Constipation in pregnancy

Constipation is a common complaint during and after pregnancy. Its symptoms may include infrequent defecation, hard stools or excessive straining. It has been estimated that approximately 11% to 38% of pregnant women experience constipation.



  • Passing fewer than three stools a week.
  • Having lumpy or hard stools.
  • Straining to have bowel movements.
  • Feeling as though there’s a blockage in your rectum that prevents bowel movements.
  • Feeling as though you can’t completely empty the stool from your rectum.
  • Needing help to empty your rectum, such as using your hands to press on your abdomen.
  • It is important to note that constipation negatively affects patients’ daily lives and is second only to nausea as the most common gastrointestinal complaint in pregnancy.



Here is what the evidence says about the treatment options for constipation:


Many patients find relief from constipation with an increase in dietary fibre and fluids, as well as daily exercise. This is your gold standard for initial treatment advice. Probiotics that alter the gut bacteria are another option that can also improve bowel function. If these options are ineffective, laxatives are the second line of therapy. Lets have a look at these options in more details:

Consume more fibre – According to the trusted resource What to Expect, You’ll need 25 to 30 grams of fibre per day while you’re expecting. Fibre has been proven to aid frequency of stools.

Try to include a mix of these four categories in your diet:

  • fruit (apples, raspberries, pears)
  • vegetables (broccoli, peas, artichokes)
  • whole grains (brown rice, cooked barley)
  • legumes (black beans, chickpeas, lentils)


Hydrate – According to the American College of Obstetricians and Gynaecologists, during pregnancy you should drink 8 to 12 cups (64 to 96 ounces) of water every day. Water has many benefits. It aids digestion and helps form the amniotic fluid around the foetus. Water also helps nutrients circulate in the body and helps waste leave the body.


ExerciseGuidelines recommend women with no medical contraindications perform at least 20 to 30 minutes per day of aerobic and / or strength-conditioning exercise before, during, and after pregnancy. There is a lot of evidence when it comes to the benefits of exercise on gut health.


Pilates – This is one of our favourite forms on exercise when it come to gut health. Pilates is low impact but targets the whole body (with a little extra emphasis on the pelvic floor and core muscle groups). It helps to keep you moving but has been proven to be safe in all stages of pregnancy (and can be started as early as 6 weeks post-birth). Have a look at our Top 5 Online Pilates options here.


Yoga – Another great prenatal and postnatal exercise option is Yoga. Yoga uses body weight and flexibility to build strength and fitness in a safe and enjoyable way. It can help with bowel movements as it enables the body to create space in the abdominal region and stretch the tissues that might otherwise be quite sedentary throughout the day (especially with desk work).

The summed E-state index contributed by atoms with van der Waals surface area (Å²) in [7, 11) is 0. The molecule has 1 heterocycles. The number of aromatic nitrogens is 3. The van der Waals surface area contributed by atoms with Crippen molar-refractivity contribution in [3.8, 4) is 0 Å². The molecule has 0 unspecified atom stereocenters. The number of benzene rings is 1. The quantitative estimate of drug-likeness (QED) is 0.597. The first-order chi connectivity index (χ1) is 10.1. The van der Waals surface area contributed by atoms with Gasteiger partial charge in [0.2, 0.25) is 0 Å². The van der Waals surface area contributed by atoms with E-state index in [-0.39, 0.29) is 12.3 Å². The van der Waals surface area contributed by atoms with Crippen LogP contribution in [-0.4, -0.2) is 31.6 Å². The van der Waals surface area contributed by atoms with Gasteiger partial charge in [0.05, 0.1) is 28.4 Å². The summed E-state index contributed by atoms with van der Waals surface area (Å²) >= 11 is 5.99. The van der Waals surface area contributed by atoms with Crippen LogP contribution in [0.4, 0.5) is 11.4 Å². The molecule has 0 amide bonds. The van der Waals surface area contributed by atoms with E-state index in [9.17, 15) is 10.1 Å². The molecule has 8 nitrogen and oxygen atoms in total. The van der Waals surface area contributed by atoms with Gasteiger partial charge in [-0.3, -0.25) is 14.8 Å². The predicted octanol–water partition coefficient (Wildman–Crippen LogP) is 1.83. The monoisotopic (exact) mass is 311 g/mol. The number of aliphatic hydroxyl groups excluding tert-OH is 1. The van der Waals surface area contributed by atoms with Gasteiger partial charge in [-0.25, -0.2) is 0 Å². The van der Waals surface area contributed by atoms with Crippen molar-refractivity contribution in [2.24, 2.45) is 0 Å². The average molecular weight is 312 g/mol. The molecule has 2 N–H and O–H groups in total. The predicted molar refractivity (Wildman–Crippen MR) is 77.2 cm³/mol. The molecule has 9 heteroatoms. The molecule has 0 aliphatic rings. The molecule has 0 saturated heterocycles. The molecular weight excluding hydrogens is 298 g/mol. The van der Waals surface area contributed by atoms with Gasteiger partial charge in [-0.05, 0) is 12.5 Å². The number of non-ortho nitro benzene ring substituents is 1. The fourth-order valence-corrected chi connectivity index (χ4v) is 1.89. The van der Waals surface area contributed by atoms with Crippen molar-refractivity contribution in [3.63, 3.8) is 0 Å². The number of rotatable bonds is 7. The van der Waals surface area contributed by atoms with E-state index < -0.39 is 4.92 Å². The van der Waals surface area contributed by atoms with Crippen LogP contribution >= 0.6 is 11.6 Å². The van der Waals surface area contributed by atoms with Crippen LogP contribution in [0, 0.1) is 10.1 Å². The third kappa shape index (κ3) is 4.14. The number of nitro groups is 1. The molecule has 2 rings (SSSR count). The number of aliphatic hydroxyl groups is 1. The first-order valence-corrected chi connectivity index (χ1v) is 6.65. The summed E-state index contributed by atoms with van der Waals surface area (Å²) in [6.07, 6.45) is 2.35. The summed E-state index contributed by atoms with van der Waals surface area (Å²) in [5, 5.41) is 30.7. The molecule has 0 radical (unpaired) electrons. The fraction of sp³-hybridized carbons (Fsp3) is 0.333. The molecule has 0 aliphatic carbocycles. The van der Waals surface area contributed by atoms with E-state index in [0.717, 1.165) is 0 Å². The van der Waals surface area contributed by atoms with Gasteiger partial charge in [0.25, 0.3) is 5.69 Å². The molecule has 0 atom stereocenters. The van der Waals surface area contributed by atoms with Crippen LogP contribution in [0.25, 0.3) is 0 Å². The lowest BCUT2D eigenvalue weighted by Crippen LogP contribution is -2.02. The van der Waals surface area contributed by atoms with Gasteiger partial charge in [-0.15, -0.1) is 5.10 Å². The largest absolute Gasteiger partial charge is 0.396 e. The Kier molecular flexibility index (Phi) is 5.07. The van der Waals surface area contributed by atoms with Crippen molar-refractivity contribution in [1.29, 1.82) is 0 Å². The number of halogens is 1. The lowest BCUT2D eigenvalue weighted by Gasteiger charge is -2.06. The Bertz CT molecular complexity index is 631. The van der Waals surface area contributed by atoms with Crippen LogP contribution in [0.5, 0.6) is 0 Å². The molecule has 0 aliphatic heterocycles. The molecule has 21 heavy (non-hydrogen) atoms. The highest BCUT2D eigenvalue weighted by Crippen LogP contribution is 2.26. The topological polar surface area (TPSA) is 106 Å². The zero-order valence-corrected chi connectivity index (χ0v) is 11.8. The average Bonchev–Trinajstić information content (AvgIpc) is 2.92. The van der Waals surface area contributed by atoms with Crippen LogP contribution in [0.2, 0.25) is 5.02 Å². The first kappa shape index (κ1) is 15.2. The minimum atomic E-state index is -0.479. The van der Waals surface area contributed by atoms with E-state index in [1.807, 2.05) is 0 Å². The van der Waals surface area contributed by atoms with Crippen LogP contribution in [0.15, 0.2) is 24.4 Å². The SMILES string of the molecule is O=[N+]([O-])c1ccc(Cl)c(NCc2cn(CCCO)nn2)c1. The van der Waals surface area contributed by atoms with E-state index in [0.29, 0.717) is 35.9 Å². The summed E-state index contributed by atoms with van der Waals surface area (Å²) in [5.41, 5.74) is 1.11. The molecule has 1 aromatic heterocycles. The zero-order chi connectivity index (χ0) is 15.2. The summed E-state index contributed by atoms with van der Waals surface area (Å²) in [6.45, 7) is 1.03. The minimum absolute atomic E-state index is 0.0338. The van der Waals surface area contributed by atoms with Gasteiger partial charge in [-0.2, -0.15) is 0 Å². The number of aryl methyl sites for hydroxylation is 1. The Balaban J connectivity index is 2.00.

There are lots of Online Yoga programmes available, have a look at our Top 5 here (and why we love them)!


Probiotics – This study found that probiotics might improve whole gut transit time, stool frequency, and stool consistency and this 2019 review found that taking probiotics for 2 weeks helped to treat constipation, increasing stool frequency and stool consistency.  Speak to your healthcare provider about this treatment option to make sure it is right for you and where you are on your pregnancy journey.

Read more about how probiotics can help and which ones are best to take here and have a look at our top picks of probiotics here.


Laxatives – If none of the above help with your constipation symptoms then please speak to your GP regarding laxatives. It has been reported that, because most laxatives are not absorbed systemically, short-term use has not been, and is not expected to be, associated with an increased risk to the unborn baby.


Complications associated with constipation: 

  • Straining when you have a bowel movement may cause swelling in the veins in and around your anus (known as haemorrhoids).
  • A large or hard stool can cause tiny tears in the anus (fissure).
  •  Chronic constipation may cause an accumulation of hardened stool that gets stuck in your intestines and becomes painful.
  • Straining to have a bowel movement can cause a small amount of the rectum to stretch and protrude from the anus (prolapse).

Also tell your doctor or midwife if you have any of the following symptoms:

  • nausea.
  • stomach pain.
  • vomiting.
  • constipation that lasts for longer than 1–2 weeks.
  • bleeding from the rectum.
  • no relief after using a laxative.

It is vital that pregnant women speak with their doctor before taking any medication, including laxatives or other constipation remedies.


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Please Note:
Although the posts on this site are written by fully qualified Physiotherapists, the advice is of a generalist nature and could not take into account the particular physical or medical condition of individual audience members. The information given is meant to be practical and informative but is not intended to be a substitute for professional advice. The information available is not meant to replace any relationship that exists between an audience member and their GP, hospital specialist or other healthcare professional. If you are after individual advice or you are concerned about any of your symptoms you must consult your own therapist or healthcare provider.

About The Author

Abigail Taylor qualified as a Physiotherapist in 2005. She has a special interest in Women’s health Physiotherapy and research. Abigail is the founder of ‘Pain in the Bump’ which she developed whilst on her maternity leave with her second baby.